personal finance

No pain, shame if you miss EMIs till May 31


MUMBAI: Borrowers, both individuals as well as businesses, can get a three-month break from their monthly instalments and possibly credit card dues to help them cope with the Covid-19 crisis. The three-month deferment for instalments due between March 1 and May 31, 2020 will help borrowers remain liquid, avoid the defaulter tag and continue having access to bank credit.

Those who choose to take a three-month break from repayments will also not damage their track record with credit information bureaus. RBI governor Shaktikanta Das on Thursday directed banks to ensure that they do not report delayed payments as a default.

RBI’s directions do not specify the kind of loans, but permit lenders across the board — including all types of banks, finance companies, housing finance companies and microfinance institutions — to provide relief to term loan and working capital borrowers. While home loans, auto loans, personal loans and loans against property come under the definition of term loans, bankers are not sure how they will provide relief to those with credit card dues (given the high interest rates) or those who have taken a loan against shares where a fall in price triggers the sale of the security.

Banks are advising borrowers who can repay to continue to make payments as there is no waiver of principal or interest. Many borrowers have given standing instructions for EMIs to be deducted from their accounts. Lenders said that because of the lockdown, it may take time to make changes to their system to enable switching off of the deductions, if requested by customers. “Those who are in a position to pay should continue,” said SBI chairman Rajnish Kumar.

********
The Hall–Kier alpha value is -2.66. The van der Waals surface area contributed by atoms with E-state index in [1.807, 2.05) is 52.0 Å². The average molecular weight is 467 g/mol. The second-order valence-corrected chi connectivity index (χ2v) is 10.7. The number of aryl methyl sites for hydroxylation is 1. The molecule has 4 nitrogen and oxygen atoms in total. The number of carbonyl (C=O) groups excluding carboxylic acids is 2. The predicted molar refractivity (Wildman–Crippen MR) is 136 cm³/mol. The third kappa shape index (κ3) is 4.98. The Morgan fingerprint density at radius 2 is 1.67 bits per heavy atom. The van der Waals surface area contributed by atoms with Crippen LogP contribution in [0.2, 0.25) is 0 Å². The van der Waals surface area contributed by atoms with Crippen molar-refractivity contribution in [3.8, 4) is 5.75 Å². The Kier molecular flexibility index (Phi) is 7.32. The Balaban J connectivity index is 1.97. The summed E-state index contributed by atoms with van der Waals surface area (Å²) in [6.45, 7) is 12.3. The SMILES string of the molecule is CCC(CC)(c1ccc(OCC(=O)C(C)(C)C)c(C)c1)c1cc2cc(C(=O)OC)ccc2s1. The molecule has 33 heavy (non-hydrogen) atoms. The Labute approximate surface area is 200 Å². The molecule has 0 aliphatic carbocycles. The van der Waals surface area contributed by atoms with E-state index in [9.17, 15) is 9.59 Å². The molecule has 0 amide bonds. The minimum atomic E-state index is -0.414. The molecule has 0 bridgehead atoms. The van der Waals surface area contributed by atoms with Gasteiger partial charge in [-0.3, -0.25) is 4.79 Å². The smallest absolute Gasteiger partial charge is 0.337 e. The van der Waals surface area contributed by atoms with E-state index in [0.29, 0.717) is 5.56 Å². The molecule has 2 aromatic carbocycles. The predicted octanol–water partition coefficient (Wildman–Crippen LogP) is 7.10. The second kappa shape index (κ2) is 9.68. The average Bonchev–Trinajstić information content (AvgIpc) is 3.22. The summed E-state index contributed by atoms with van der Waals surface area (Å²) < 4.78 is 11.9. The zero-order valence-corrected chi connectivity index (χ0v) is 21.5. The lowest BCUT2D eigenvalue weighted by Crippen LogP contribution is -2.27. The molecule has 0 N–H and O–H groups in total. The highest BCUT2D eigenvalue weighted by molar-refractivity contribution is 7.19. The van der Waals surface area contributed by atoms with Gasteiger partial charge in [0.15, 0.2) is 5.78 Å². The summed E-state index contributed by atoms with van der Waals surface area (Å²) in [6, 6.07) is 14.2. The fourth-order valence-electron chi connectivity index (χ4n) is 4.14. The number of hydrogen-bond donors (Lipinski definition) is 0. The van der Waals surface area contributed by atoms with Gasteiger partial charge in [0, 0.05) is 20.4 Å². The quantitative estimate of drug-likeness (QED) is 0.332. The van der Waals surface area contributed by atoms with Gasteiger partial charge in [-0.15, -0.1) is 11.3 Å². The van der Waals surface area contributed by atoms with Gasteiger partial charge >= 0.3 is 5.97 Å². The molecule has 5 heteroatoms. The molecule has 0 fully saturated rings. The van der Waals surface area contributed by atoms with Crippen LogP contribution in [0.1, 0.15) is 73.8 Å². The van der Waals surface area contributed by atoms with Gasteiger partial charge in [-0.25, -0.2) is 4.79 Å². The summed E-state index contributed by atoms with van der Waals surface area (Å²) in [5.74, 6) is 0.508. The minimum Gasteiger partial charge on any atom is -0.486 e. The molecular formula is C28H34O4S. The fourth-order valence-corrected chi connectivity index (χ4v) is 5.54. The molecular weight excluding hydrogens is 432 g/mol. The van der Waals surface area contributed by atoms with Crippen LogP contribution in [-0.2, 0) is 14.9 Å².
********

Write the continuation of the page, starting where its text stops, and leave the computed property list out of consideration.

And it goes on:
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However, credit bureaus are saying that borrowers will not lose if they take advantage of the moratorium. “In line with this RBI announcement, we would work closely with our members to define the data-reporting framework on the basis of the announcements made by the RBI so that, during the moratorium period, there is no adverse impact on the credit histories and score of borrowers,” a TransUnion Cibil spokesperson said.

Other credit bureaus also confirmed that there will not be any adverse impact of holding back on repayments. “The RBI has stated that credit history will not be impacted as the deferment would not be categorised as defaults. We are optimistic that this will address the concerns of the borrowers,” said CRIF High Mark CEO Navin Chandani. “Currently, we are waiting to see how the EMI repayment moratorium is implemented by the lenders,” said Experian India MD Sathya Kalyanasundaram. “Given this, Experian will calibrate its scores to ensure that any non-payment due to moratorium is correctly captured and it does not adversely reflect on the consumer’s credit score,” he added.

Credit card-issuing banks are waiting for details from the RBI on whether interest relief is part of the package. While the RBI has made it clear that it is a deferment and not a waiver, credit card interest payments are structured around billing cycles with interest waived on the first month’s purchase. Also, credit card interest rates are very high, starting from 24%.





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